Over 20,000 people have signed an open letter contesting the award on the South China Sea (SCS) arbitration case by an ad hoc tribunal here on Tuesday.
The 2,500-word letter, drafted by a group of young Chinese scholars who currently study international law in the Netherlands, slams the controversial case unilaterally initiated by the Philippines for its lack of legality, noting that the arbitral decision violated the United Nations Convention on the Law of the Sea (UNCLOS).
Shortly after the tribunal issued the award, the scholars sent the letter to the Division for Ocean Affairs and the Law of the Sea under the United Nations (UN) Office of Legal Affairs, and required the institution to forward it to all parties of the UNCLOS.
Copies of the letter were also sent to international judicial and arbitral organs, such as the International Criminal Court, the Permanent Court of Arbitration and the International Tribunal for the Law of the Sea, as well as major law schools across the world.
The letter has been posted online and circulated on social media platforms, inviting people to participate and show solidarity against the ungrounded ruling. It has collected over 20,000 signatures in less than two hours.
Many law schools have voiced support for the letter and retweeted it on their official social media accounts.
The letter criticizes the tribunal for ignoring the nature of the SCS disputes, and ruling on a case that it has no jurisdiction over.
"The real disputes in the arbitration are those regarding territory and maritime delimitation," it says. "With respect to the jurisdiction, the UNCLOS does not address territorial disputes, and delimitation disputes have been excluded from compulsory procedures by China's declaration under Article 298."
Therefore, the case demonstrates how the legal process is abused by one party to the dispute, and how the arbitral organ acts beyond its power, according to the letter.
"By obscuring the real disputes and bypassing the limits to compulsory procedures, the Philippines does abuse the legal process, the tribunal does exceed the state consent and act ultra vires (acts beyond one's legal power or authority)," the letter says. "According to Article 296 (of the UNCLOS), the awards on jurisdiction and on merits will have no binding force whatsoever."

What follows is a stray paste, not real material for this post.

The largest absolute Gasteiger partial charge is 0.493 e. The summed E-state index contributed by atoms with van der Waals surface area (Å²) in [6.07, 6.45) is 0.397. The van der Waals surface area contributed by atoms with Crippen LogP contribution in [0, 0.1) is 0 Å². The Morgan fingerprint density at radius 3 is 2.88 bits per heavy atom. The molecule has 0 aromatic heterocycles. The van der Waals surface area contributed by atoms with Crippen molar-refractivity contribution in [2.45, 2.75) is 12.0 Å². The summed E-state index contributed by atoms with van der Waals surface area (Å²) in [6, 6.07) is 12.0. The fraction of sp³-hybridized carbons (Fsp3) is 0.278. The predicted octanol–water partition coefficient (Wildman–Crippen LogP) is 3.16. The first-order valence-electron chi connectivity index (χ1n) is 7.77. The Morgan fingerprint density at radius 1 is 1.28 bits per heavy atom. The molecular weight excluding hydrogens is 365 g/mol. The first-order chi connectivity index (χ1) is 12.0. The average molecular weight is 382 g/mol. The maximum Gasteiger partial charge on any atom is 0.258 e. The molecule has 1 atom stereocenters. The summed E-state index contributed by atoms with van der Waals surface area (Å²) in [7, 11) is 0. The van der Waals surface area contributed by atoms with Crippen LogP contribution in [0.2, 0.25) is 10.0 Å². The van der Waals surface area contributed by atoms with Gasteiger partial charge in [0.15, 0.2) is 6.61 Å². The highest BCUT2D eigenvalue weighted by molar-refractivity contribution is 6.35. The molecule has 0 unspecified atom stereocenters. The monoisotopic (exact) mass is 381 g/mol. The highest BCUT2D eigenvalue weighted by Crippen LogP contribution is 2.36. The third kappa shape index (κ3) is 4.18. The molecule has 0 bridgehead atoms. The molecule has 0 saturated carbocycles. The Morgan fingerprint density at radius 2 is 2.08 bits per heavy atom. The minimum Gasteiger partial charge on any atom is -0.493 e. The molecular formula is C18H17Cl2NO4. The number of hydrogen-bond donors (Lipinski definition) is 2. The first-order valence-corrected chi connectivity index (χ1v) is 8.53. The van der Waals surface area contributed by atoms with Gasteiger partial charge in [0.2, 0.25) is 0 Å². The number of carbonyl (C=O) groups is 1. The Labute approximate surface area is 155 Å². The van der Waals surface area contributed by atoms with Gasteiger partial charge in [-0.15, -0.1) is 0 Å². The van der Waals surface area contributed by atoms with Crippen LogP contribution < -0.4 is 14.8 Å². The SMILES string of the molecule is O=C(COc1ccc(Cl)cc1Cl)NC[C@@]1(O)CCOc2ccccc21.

In conclusion, the letter requests international judicial and arbitral organs to act strictly within their mandate under international law, calls on all parties to the UNCLOS to join China in the efforts to combat abuse of legal process, and invites scholars, students and lawyers to further study the UNCLOS disputes settlement mechanism so as to contribute to a peaceful settlement of SCS disputes.
Among 8,000-more Chinese students studying in the Netherlands, over 100 are in faculties of law across the country. Those specializing in international law and the Law of the Sea set up a research group for the drafting of the open letter.
"We cannot believe that such a bizarre case was able to keep advancing in The Hague, capital of international law," said Peng Qinxuan, 29, PhD candidate of international law at Utrecht University and active member of the group.
"In this case, the arbitrators failed to see the wood for the trees. But we scholars of international law have the duty to present the truth," she said.
Peng and her peers spent three months drafting the letter in English and translating it into Chinese and Dutch.
"In my six years of life in the Netherlands, I have noticed that the Western media coverage on China is full of bias and there is no exception when it comes to the arbitration," said Wang Zhili, a candidate for master degree from the Ultrecht University who also participated in circulating the open letter.
"In-depth articles with a neutral stance over the issue are really hard to find. That's why we decided to post the letter online," Wang added.